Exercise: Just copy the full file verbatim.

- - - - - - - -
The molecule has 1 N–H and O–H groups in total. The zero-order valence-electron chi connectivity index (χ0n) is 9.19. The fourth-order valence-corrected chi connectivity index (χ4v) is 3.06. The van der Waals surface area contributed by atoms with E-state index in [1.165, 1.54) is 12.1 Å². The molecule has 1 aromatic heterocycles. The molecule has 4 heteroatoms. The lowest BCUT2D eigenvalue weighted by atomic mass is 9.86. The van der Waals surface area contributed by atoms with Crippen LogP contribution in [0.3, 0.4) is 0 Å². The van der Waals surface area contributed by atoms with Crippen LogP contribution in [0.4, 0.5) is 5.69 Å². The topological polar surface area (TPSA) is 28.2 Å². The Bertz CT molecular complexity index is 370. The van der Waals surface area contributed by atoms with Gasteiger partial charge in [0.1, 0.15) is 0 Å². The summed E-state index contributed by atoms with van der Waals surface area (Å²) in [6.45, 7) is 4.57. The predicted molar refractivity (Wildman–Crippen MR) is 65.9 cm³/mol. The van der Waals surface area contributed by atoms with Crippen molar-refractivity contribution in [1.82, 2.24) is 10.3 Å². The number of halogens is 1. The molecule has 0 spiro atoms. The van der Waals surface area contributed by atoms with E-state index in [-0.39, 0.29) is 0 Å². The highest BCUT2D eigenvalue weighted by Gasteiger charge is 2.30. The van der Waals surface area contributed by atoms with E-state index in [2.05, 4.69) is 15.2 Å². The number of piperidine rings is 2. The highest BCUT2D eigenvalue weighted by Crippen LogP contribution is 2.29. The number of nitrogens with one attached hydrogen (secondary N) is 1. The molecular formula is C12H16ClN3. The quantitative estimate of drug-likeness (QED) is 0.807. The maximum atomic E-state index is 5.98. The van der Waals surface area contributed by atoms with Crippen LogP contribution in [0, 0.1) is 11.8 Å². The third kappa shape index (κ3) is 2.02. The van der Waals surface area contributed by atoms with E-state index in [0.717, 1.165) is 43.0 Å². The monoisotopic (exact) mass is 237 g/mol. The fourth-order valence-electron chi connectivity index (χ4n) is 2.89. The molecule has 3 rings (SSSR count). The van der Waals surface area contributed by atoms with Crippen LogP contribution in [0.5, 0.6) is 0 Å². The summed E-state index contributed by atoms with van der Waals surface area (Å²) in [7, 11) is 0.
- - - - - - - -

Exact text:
The molecule has 1 N–H and O–H groups in total. The zero-order valence-electron chi connectivity index (χ0n) is 9.19. The fourth-order valence-corrected chi connectivity index (χ4v) is 3.06. The van der Waals surface area contributed by atoms with E-state index in [1.165, 1.54) is 12.1 Å². The molecule has 1 aromatic heterocycles. The molecule has 4 heteroatoms. The lowest BCUT2D eigenvalue weighted by atomic mass is 9.86. The van der Waals surface area contributed by atoms with Crippen LogP contribution in [0.3, 0.4) is 0 Å². The van der Waals surface area contributed by atoms with Crippen LogP contribution in [0.4, 0.5) is 5.69 Å². The topological polar surface area (TPSA) is 28.2 Å². The Bertz CT molecular complexity index is 370. The van der Waals surface area contributed by atoms with Gasteiger partial charge in [0.1, 0.15) is 0 Å². The summed E-state index contributed by atoms with van der Waals surface area (Å²) in [6.45, 7) is 4.57. The predicted molar refractivity (Wildman–Crippen MR) is 65.9 cm³/mol. The van der Waals surface area contributed by atoms with Crippen molar-refractivity contribution in [1.82, 2.24) is 10.3 Å². The number of halogens is 1. The molecule has 0 spiro atoms. The van der Waals surface area contributed by atoms with E-state index in [-0.39, 0.29) is 0 Å². The highest BCUT2D eigenvalue weighted by Gasteiger charge is 2.30. The van der Waals surface area contributed by atoms with E-state index in [2.05, 4.69) is 15.2 Å². The number of piperidine rings is 2. The highest BCUT2D eigenvalue weighted by Crippen LogP contribution is 2.29. The number of nitrogens with one attached hydrogen (secondary N) is 1. The molecular formula is C12H16ClN3. The quantitative estimate of drug-likeness (QED) is 0.807. The maximum atomic E-state index is 5.98. The van der Waals surface area contributed by atoms with Crippen LogP contribution in [0, 0.1) is 11.8 Å². The third kappa shape index (κ3) is 2.02. The van der Waals surface area contributed by atoms with E-state index in [0.717, 1.165) is 43.0 Å². The monoisotopic (exact) mass is 237 g/mol. The fourth-order valence-electron chi connectivity index (χ4n) is 2.89. The molecule has 3 rings (SSSR count). The van der Waals surface area contributed by atoms with Crippen LogP contribution in [0.5, 0.6) is 0 Å². The summed E-state index contributed by atoms with van der Waals surface area (Å²) in [7, 11) is 0.